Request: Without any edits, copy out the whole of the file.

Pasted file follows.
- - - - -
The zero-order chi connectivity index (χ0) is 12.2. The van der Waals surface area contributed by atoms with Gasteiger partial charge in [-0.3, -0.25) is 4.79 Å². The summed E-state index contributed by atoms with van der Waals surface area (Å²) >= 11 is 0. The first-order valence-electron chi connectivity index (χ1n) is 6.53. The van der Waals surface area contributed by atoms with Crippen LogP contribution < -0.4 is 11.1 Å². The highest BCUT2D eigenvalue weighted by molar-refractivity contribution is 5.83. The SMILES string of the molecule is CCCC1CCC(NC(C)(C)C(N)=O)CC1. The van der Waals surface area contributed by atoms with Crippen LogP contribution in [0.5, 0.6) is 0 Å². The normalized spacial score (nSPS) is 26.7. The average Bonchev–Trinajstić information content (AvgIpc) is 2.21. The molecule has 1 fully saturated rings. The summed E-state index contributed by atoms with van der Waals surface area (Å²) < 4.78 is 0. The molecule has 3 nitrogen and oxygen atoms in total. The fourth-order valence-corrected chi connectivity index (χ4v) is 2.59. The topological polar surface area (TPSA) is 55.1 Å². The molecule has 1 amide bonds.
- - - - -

The zero-order chi connectivity index (χ0) is 12.2. The van der Waals surface area contributed by atoms with Gasteiger partial charge in [-0.3, -0.25) is 4.79 Å². The summed E-state index contributed by atoms with van der Waals surface area (Å²) >= 11 is 0. The first-order valence-electron chi connectivity index (χ1n) is 6.53. The van der Waals surface area contributed by atoms with Crippen LogP contribution < -0.4 is 11.1 Å². The highest BCUT2D eigenvalue weighted by molar-refractivity contribution is 5.83. The SMILES string of the molecule is CCCC1CCC(NC(C)(C)C(N)=O)CC1. The van der Waals surface area contributed by atoms with Crippen LogP contribution in [0.5, 0.6) is 0 Å². The normalized spacial score (nSPS) is 26.7. The average Bonchev–Trinajstić information content (AvgIpc) is 2.21. The molecule has 1 fully saturated rings. The summed E-state index contributed by atoms with van der Waals surface area (Å²) < 4.78 is 0. The molecule has 3 nitrogen and oxygen atoms in total. The fourth-order valence-corrected chi connectivity index (χ4v) is 2.59. The topological polar surface area (TPSA) is 55.1 Å². The molecule has 1 amide bonds.